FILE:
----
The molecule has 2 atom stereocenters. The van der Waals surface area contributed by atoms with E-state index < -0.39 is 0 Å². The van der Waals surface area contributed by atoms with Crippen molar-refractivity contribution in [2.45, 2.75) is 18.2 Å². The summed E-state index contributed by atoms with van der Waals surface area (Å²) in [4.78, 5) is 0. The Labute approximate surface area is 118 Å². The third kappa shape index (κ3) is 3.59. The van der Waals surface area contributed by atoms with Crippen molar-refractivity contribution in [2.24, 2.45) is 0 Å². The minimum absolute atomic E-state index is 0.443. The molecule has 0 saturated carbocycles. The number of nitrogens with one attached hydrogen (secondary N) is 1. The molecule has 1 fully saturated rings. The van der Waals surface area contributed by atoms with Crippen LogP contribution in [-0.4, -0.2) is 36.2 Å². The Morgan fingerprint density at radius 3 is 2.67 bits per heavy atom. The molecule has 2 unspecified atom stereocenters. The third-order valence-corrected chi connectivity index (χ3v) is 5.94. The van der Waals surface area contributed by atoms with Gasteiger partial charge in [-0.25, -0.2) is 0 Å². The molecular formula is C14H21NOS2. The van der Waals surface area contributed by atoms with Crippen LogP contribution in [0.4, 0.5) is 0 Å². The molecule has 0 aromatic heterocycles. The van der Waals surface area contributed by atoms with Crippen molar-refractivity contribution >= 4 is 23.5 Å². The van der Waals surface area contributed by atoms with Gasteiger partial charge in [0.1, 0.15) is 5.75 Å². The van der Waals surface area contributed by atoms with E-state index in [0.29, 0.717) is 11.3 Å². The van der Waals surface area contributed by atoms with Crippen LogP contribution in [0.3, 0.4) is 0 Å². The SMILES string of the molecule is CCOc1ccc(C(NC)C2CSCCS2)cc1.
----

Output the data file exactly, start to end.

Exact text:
The molecule has 2 atom stereocenters. The van der Waals surface area contributed by atoms with E-state index < -0.39 is 0 Å². The van der Waals surface area contributed by atoms with Crippen molar-refractivity contribution in [2.45, 2.75) is 18.2 Å². The summed E-state index contributed by atoms with van der Waals surface area (Å²) in [4.78, 5) is 0. The Labute approximate surface area is 118 Å². The third kappa shape index (κ3) is 3.59. The van der Waals surface area contributed by atoms with Crippen molar-refractivity contribution in [2.24, 2.45) is 0 Å². The minimum absolute atomic E-state index is 0.443. The molecule has 0 saturated carbocycles. The number of nitrogens with one attached hydrogen (secondary N) is 1. The molecule has 1 fully saturated rings. The van der Waals surface area contributed by atoms with Crippen LogP contribution in [-0.4, -0.2) is 36.2 Å². The Morgan fingerprint density at radius 3 is 2.67 bits per heavy atom. The molecule has 2 unspecified atom stereocenters. The third-order valence-corrected chi connectivity index (χ3v) is 5.94. The van der Waals surface area contributed by atoms with Gasteiger partial charge in [-0.25, -0.2) is 0 Å². The molecular formula is C14H21NOS2. The van der Waals surface area contributed by atoms with Crippen LogP contribution in [0.4, 0.5) is 0 Å². The molecule has 0 aromatic heterocycles. The van der Waals surface area contributed by atoms with Crippen molar-refractivity contribution >= 4 is 23.5 Å². The van der Waals surface area contributed by atoms with Gasteiger partial charge in [0.1, 0.15) is 5.75 Å². The van der Waals surface area contributed by atoms with E-state index in [0.29, 0.717) is 11.3 Å². The van der Waals surface area contributed by atoms with Crippen LogP contribution in [0.3, 0.4) is 0 Å². The SMILES string of the molecule is CCOc1ccc(C(NC)C2CSCCS2)cc1.